This post content, published by Hilal Elver, UN Special Rapporteur on Right to Food, and Baskut Tuncak, UN Special Rapporteur on Human Rights & Hazardous Substances & Wastes, is our abstract Part 1/4 of their Report of the Special Rapporteur on the right to food for the United Nations.
The report warnings of catastrophic consequences and blaming manufacturers for ‘systematic denial of harms’ and ‘unethical marketing tactics’ is shared by Damian Carrington alongside with report UNSR authors interview on The Guardian. Image credit Pam Link.
Hazardous pesticides impose substantial costs on Governments and have catastrophic impacts on the environment, human health and society as a whole, implicating a number of human rights and putting certain groups at elevated risk of rights abuses.
Few people are untouched by pesticide exposure. They may be exposed through food, water, air, or direct contact with pesticides or residues. However, given that most diseases are multi-causal, and bearing in mind that individuals tend to be exposed to a complex mixture of chemicals in their daily lives, establishing a direct causal link between exposure to pesticides and their effects can be a challenge for accountability and for victims seeking access to an effective remedy. Even so, persistent use of pesticides, in particular agrochemicals used in industrial farming, have been connected to a range of adverse health impacts, both at high and low exposure levels.
Pesticide poisonings remain a serious concern, especially in developing countries, even though these nations account for only 25 per cent of pesticide usage. In some countries, pesticide poisoning even exceeds fatalities from infectious diseases. Tragic accidents involving poisoning include an incident in 1999 in Peru, where 24 schoolchildren died following the consumption of the highly toxic pesticide parathion, which had been packaged so that it was mistaken for powdered milk. Other cases include the deaths of 23 children in India in 2013 after consuming a meal contaminated with the highly hazardous pesticide monocrotophos; the poisoning of 39 preschool children in China in 2014 from consumption of food containing residues of the pesticide TETs; and the deaths of 11 children in Bangladesh in 2015 after eating fruits laced with pesticides.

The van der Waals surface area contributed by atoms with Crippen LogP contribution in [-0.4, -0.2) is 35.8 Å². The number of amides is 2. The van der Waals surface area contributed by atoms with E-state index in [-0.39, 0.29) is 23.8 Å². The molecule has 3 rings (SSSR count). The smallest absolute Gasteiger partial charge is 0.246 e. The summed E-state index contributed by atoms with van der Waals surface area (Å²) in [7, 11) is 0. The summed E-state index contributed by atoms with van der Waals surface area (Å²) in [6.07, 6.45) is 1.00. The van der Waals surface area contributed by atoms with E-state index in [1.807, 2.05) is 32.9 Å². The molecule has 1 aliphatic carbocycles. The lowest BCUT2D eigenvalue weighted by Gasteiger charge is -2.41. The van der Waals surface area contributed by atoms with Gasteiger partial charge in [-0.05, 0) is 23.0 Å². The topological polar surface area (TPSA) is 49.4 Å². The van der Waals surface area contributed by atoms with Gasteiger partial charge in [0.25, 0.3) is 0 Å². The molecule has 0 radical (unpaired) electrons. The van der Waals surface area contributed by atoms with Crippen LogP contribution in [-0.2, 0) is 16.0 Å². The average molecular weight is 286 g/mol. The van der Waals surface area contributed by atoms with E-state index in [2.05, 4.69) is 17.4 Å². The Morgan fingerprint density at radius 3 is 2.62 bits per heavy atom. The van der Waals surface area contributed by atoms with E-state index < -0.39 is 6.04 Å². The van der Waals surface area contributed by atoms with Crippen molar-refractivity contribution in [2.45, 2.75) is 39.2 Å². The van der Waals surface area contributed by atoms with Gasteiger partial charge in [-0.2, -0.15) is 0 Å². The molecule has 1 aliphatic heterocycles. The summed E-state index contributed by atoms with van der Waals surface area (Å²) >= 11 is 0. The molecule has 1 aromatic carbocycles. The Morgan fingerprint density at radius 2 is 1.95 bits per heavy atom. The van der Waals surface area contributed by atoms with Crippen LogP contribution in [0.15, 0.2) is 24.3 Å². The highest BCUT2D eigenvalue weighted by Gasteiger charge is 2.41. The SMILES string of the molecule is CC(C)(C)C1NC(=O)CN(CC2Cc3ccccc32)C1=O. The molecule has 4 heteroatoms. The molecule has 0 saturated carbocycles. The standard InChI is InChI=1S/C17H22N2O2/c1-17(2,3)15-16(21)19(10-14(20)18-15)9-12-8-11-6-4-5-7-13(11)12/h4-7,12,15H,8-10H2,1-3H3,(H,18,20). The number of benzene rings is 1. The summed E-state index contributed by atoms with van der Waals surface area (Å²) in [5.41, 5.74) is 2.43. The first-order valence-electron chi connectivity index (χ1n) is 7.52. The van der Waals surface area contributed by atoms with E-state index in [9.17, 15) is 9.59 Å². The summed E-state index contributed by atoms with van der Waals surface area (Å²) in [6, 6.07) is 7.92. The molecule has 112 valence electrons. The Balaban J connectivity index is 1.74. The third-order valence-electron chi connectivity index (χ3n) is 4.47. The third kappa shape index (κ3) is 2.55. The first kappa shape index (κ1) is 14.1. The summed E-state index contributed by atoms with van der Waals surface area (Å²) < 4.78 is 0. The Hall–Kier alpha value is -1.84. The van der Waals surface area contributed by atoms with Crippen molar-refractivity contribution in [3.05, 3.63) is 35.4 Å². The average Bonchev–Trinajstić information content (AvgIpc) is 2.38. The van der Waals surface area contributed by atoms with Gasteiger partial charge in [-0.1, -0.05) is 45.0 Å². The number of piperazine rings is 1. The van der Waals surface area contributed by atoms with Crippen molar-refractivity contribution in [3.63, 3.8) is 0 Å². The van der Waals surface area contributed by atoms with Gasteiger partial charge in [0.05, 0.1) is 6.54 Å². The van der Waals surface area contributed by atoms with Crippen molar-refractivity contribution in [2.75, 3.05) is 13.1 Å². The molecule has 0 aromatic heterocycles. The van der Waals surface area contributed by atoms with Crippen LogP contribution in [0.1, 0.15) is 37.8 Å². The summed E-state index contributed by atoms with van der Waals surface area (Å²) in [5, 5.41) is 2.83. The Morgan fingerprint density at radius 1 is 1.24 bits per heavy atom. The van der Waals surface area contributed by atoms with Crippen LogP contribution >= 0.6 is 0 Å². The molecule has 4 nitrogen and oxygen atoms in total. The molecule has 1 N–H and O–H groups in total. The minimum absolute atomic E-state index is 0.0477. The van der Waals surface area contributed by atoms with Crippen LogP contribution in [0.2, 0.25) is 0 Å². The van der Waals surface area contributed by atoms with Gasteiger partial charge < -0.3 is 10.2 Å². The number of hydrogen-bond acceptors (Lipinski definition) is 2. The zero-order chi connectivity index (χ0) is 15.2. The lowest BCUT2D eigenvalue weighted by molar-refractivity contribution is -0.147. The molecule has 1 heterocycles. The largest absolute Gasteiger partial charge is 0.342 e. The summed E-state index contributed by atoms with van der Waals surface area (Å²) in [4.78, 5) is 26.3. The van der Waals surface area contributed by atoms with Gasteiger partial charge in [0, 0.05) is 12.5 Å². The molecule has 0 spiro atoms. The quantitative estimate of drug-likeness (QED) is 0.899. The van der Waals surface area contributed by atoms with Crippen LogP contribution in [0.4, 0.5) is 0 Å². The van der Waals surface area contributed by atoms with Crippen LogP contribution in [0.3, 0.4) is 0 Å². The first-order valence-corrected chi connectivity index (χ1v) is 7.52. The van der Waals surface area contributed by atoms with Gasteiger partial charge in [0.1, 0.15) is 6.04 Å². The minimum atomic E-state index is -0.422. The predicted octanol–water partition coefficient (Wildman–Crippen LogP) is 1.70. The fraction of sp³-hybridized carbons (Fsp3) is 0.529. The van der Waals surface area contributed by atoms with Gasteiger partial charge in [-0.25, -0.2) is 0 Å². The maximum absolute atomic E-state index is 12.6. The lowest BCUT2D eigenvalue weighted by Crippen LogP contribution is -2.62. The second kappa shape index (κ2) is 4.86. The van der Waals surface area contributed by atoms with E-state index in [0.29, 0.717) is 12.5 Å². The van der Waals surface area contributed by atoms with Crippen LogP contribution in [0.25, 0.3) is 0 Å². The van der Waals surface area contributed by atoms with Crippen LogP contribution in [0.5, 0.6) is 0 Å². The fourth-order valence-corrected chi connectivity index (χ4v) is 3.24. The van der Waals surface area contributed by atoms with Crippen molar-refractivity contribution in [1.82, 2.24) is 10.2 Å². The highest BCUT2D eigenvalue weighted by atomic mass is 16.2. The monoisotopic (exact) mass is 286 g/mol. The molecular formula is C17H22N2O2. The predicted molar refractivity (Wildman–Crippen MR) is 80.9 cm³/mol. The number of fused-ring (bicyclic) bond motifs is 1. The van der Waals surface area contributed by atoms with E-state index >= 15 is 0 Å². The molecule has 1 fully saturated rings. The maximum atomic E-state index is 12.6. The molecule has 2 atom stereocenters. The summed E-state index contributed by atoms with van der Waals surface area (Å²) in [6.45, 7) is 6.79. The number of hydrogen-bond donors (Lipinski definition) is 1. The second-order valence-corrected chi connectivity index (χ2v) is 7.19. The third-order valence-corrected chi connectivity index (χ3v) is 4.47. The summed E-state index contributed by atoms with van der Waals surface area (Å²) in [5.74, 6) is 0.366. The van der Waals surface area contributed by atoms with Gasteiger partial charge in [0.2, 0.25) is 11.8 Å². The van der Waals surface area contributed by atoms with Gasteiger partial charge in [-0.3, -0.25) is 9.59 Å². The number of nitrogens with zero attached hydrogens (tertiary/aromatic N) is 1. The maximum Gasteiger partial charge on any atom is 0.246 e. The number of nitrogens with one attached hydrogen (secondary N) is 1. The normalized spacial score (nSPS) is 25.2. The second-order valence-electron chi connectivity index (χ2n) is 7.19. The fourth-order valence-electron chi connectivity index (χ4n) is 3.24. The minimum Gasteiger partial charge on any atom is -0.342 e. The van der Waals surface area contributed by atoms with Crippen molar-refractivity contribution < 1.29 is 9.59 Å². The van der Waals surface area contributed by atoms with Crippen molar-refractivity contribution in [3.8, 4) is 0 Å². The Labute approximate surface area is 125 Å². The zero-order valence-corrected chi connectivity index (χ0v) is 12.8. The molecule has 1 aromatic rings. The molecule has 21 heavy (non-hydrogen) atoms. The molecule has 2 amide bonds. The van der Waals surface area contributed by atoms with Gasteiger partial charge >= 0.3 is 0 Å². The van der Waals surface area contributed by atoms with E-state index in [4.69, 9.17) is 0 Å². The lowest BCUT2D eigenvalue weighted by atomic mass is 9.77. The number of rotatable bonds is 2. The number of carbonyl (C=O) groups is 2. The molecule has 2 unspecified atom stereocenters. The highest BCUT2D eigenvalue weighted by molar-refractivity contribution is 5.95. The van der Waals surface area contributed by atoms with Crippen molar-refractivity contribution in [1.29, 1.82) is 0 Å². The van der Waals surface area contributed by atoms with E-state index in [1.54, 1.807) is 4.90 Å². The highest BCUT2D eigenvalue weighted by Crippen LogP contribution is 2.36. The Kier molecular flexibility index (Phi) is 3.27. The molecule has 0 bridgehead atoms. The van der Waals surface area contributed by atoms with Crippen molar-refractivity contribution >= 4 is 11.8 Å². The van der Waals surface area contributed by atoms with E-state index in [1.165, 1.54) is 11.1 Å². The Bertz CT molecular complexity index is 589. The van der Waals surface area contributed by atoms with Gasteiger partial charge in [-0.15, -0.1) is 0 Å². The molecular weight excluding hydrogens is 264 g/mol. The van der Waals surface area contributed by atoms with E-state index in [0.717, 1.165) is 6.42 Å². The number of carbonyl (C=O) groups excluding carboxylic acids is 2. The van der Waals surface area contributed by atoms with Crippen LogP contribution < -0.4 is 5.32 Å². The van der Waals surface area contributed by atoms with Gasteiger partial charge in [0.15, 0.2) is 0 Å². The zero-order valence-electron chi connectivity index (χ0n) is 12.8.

Unfortunately, there are no reliable, global statistics on the number of people who suffer from pesticide exposure. Recently, the non-profit organization Pesticide Action Network estimated that the number of people affected annually by short- and long-term pesticide exposure ranged between 1 million and 41 million.
Of grave concern are the impacts of chronic exposure to hazardous pesticides. Pesticide exposure has been linked to cancer, Alzheimer’s and Parkinson’s diseases, hormone disruption, developmental disorders and sterility. They can also cause numerous neurological health effects such as memory loss, loss of coordination, reduced visual ability and reduced motor skills. Other possible effects include asthma, allergies and hypersensitivity. These symptoms are often very subtle and may not be recognized by the medical community as a clinical effect caused by pesticides. Furthermore, chronic effects of pesticides may not manifest for months or years after exposure, presenting a significant challenge for accountability and access to an effective remedy, including preventive interventions.